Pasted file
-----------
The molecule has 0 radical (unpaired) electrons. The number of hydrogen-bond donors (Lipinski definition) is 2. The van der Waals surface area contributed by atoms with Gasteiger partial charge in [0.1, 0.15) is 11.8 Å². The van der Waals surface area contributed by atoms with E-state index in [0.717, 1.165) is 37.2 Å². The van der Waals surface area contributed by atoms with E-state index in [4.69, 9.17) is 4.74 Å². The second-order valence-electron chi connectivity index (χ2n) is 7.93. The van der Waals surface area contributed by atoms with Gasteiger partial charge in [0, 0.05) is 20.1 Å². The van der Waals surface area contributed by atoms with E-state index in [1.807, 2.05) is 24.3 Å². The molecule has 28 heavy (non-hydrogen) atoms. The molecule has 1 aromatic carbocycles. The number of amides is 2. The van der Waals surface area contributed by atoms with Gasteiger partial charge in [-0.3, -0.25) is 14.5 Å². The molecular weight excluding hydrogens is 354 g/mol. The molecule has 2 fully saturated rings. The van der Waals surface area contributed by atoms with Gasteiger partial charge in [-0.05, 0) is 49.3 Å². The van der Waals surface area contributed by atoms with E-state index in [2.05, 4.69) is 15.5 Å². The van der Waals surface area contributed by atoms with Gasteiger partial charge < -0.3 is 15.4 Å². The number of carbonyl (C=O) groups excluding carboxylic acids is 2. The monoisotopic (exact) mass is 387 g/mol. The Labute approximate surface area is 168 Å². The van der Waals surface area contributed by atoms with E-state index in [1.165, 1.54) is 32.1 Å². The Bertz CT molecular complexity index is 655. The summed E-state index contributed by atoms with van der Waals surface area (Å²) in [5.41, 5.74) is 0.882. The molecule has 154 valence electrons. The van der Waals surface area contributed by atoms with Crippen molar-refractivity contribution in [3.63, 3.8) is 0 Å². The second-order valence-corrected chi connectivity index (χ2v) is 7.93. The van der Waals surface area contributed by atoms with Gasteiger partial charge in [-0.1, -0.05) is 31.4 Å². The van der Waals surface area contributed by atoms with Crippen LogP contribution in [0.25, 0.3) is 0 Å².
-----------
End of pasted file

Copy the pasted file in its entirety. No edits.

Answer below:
The molecule has 0 radical (unpaired) electrons. The number of hydrogen-bond donors (Lipinski definition) is 2. The van der Waals surface area contributed by atoms with Gasteiger partial charge in [0.1, 0.15) is 11.8 Å². The van der Waals surface area contributed by atoms with E-state index in [0.717, 1.165) is 37.2 Å². The van der Waals surface area contributed by atoms with E-state index in [4.69, 9.17) is 4.74 Å². The second-order valence-electron chi connectivity index (χ2n) is 7.93. The van der Waals surface area contributed by atoms with Gasteiger partial charge in [0, 0.05) is 20.1 Å². The van der Waals surface area contributed by atoms with E-state index in [1.807, 2.05) is 24.3 Å². The molecule has 28 heavy (non-hydrogen) atoms. The molecule has 1 aromatic carbocycles. The number of amides is 2. The van der Waals surface area contributed by atoms with Gasteiger partial charge in [-0.3, -0.25) is 14.5 Å². The molecular weight excluding hydrogens is 354 g/mol. The molecule has 2 fully saturated rings. The van der Waals surface area contributed by atoms with Gasteiger partial charge in [-0.05, 0) is 49.3 Å². The van der Waals surface area contributed by atoms with E-state index in [2.05, 4.69) is 15.5 Å². The van der Waals surface area contributed by atoms with Gasteiger partial charge < -0.3 is 15.4 Å². The number of carbonyl (C=O) groups excluding carboxylic acids is 2. The monoisotopic (exact) mass is 387 g/mol. The Labute approximate surface area is 168 Å². The van der Waals surface area contributed by atoms with E-state index in [1.165, 1.54) is 32.1 Å². The Bertz CT molecular complexity index is 655. The summed E-state index contributed by atoms with van der Waals surface area (Å²) in [5.41, 5.74) is 0.882. The molecule has 154 valence electrons. The van der Waals surface area contributed by atoms with Crippen molar-refractivity contribution in [3.63, 3.8) is 0 Å². The second-order valence-corrected chi connectivity index (χ2v) is 7.93. The van der Waals surface area contributed by atoms with Gasteiger partial charge in [-0.1, -0.05) is 31.4 Å². The van der Waals surface area contributed by atoms with Crippen LogP contribution in [0.25, 0.3) is 0 Å².